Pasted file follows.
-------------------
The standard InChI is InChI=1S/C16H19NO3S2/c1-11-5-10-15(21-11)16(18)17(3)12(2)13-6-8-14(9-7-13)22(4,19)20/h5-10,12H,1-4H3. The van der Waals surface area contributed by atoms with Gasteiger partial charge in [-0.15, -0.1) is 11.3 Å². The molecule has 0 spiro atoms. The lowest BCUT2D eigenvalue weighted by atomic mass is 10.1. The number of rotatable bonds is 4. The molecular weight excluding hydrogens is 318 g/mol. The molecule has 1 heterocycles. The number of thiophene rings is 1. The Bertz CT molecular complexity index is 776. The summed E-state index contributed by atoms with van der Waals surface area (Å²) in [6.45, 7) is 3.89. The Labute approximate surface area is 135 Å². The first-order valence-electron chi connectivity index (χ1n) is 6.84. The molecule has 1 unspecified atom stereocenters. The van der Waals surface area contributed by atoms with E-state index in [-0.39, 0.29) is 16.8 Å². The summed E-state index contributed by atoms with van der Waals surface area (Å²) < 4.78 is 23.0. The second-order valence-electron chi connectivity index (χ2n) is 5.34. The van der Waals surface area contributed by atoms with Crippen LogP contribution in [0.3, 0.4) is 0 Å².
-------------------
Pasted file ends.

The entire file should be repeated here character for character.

The standard InChI is InChI=1S/C16H19NO3S2/c1-11-5-10-15(21-11)16(18)17(3)12(2)13-6-8-14(9-7-13)22(4,19)20/h5-10,12H,1-4H3. The van der Waals surface area contributed by atoms with Gasteiger partial charge in [-0.15, -0.1) is 11.3 Å². The molecule has 0 spiro atoms. The lowest BCUT2D eigenvalue weighted by atomic mass is 10.1. The number of rotatable bonds is 4. The molecular weight excluding hydrogens is 318 g/mol. The molecule has 1 heterocycles. The number of thiophene rings is 1. The Bertz CT molecular complexity index is 776. The summed E-state index contributed by atoms with van der Waals surface area (Å²) in [6.45, 7) is 3.89. The Labute approximate surface area is 135 Å². The first-order valence-electron chi connectivity index (χ1n) is 6.84. The molecule has 1 unspecified atom stereocenters. The van der Waals surface area contributed by atoms with E-state index in [-0.39, 0.29) is 16.8 Å². The summed E-state index contributed by atoms with van der Waals surface area (Å²) < 4.78 is 23.0. The second-order valence-electron chi connectivity index (χ2n) is 5.34. The van der Waals surface area contributed by atoms with Crippen LogP contribution in [0.3, 0.4) is 0 Å².